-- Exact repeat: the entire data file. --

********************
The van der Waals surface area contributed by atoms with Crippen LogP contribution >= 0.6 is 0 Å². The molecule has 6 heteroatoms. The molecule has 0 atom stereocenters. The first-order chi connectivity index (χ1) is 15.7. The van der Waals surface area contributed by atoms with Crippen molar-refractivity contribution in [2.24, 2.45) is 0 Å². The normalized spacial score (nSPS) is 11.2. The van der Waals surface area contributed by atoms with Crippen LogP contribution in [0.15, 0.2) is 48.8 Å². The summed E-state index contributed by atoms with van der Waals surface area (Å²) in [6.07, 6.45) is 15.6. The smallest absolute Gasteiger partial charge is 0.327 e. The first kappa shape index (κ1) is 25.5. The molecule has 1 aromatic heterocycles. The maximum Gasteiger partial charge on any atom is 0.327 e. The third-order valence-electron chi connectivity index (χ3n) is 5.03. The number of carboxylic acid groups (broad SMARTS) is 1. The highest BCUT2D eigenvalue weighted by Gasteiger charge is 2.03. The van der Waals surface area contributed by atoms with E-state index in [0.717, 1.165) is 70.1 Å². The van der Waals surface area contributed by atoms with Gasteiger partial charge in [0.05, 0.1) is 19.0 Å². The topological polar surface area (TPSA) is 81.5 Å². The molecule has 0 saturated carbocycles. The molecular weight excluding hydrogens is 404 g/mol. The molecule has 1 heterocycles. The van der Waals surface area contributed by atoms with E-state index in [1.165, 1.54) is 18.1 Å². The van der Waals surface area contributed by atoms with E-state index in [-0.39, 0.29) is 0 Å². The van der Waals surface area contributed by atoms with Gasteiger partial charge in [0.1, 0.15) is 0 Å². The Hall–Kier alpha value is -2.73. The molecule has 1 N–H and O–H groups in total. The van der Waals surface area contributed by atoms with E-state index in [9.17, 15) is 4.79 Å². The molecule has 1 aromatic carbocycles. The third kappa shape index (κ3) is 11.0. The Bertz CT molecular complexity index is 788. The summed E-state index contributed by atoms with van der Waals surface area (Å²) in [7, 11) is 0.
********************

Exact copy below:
The van der Waals surface area contributed by atoms with Crippen LogP contribution >= 0.6 is 0 Å². The molecule has 6 heteroatoms. The molecule has 0 atom stereocenters. The first-order chi connectivity index (χ1) is 15.7. The van der Waals surface area contributed by atoms with Crippen molar-refractivity contribution in [2.24, 2.45) is 0 Å². The normalized spacial score (nSPS) is 11.2. The van der Waals surface area contributed by atoms with Crippen LogP contribution in [0.15, 0.2) is 48.8 Å². The summed E-state index contributed by atoms with van der Waals surface area (Å²) in [6.07, 6.45) is 15.6. The smallest absolute Gasteiger partial charge is 0.327 e. The first kappa shape index (κ1) is 25.5. The molecule has 1 aromatic heterocycles. The maximum Gasteiger partial charge on any atom is 0.327 e. The third-order valence-electron chi connectivity index (χ3n) is 5.03. The number of carboxylic acid groups (broad SMARTS) is 1. The highest BCUT2D eigenvalue weighted by Gasteiger charge is 2.03. The van der Waals surface area contributed by atoms with E-state index in [0.717, 1.165) is 70.1 Å². The van der Waals surface area contributed by atoms with Gasteiger partial charge in [0.05, 0.1) is 19.0 Å². The topological polar surface area (TPSA) is 81.5 Å². The molecule has 0 saturated carbocycles. The molecular weight excluding hydrogens is 404 g/mol. The molecule has 1 heterocycles. The van der Waals surface area contributed by atoms with E-state index in [1.165, 1.54) is 18.1 Å². The van der Waals surface area contributed by atoms with E-state index in [-0.39, 0.29) is 0 Å². The van der Waals surface area contributed by atoms with Gasteiger partial charge in [0.1, 0.15) is 0 Å². The Hall–Kier alpha value is -2.73. The molecule has 1 N–H and O–H groups in total. The van der Waals surface area contributed by atoms with E-state index in [9.17, 15) is 4.79 Å². The molecule has 1 aromatic carbocycles. The third kappa shape index (κ3) is 11.0. The Bertz CT molecular complexity index is 788. The summed E-state index contributed by atoms with van der Waals surface area (Å²) in [7, 11) is 0.